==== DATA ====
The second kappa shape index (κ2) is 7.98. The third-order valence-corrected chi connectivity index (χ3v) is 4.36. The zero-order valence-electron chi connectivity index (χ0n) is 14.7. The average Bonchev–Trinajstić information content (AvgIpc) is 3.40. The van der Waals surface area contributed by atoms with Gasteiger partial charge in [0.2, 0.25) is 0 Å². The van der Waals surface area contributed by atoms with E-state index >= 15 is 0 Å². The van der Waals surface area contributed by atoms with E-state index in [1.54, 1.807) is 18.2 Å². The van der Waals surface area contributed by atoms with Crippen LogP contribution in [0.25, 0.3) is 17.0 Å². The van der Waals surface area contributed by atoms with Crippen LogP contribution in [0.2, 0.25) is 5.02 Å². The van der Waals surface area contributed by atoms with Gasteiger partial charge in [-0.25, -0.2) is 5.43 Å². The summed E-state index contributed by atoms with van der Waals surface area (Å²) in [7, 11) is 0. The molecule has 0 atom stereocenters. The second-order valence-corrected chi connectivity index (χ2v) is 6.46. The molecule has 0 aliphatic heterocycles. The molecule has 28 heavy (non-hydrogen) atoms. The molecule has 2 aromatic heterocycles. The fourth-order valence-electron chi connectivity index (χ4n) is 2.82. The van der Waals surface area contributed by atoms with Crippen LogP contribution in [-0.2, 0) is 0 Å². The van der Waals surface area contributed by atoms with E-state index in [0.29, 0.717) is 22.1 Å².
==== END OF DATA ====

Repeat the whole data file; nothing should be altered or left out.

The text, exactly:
The second kappa shape index (κ2) is 7.98. The third-order valence-corrected chi connectivity index (χ3v) is 4.36. The zero-order valence-electron chi connectivity index (χ0n) is 14.7. The average Bonchev–Trinajstić information content (AvgIpc) is 3.40. The van der Waals surface area contributed by atoms with Gasteiger partial charge in [0.2, 0.25) is 0 Å². The van der Waals surface area contributed by atoms with E-state index >= 15 is 0 Å². The van der Waals surface area contributed by atoms with E-state index in [1.54, 1.807) is 18.2 Å². The van der Waals surface area contributed by atoms with Crippen LogP contribution in [0.25, 0.3) is 17.0 Å². The van der Waals surface area contributed by atoms with Crippen LogP contribution in [0.2, 0.25) is 5.02 Å². The van der Waals surface area contributed by atoms with Gasteiger partial charge in [-0.25, -0.2) is 5.43 Å². The summed E-state index contributed by atoms with van der Waals surface area (Å²) in [7, 11) is 0. The molecule has 0 atom stereocenters. The second-order valence-corrected chi connectivity index (χ2v) is 6.46. The molecule has 0 aliphatic heterocycles. The molecule has 28 heavy (non-hydrogen) atoms. The molecule has 2 aromatic heterocycles. The fourth-order valence-electron chi connectivity index (χ4n) is 2.82. The van der Waals surface area contributed by atoms with Crippen LogP contribution in [-0.2, 0) is 0 Å². The van der Waals surface area contributed by atoms with E-state index in [0.29, 0.717) is 22.1 Å².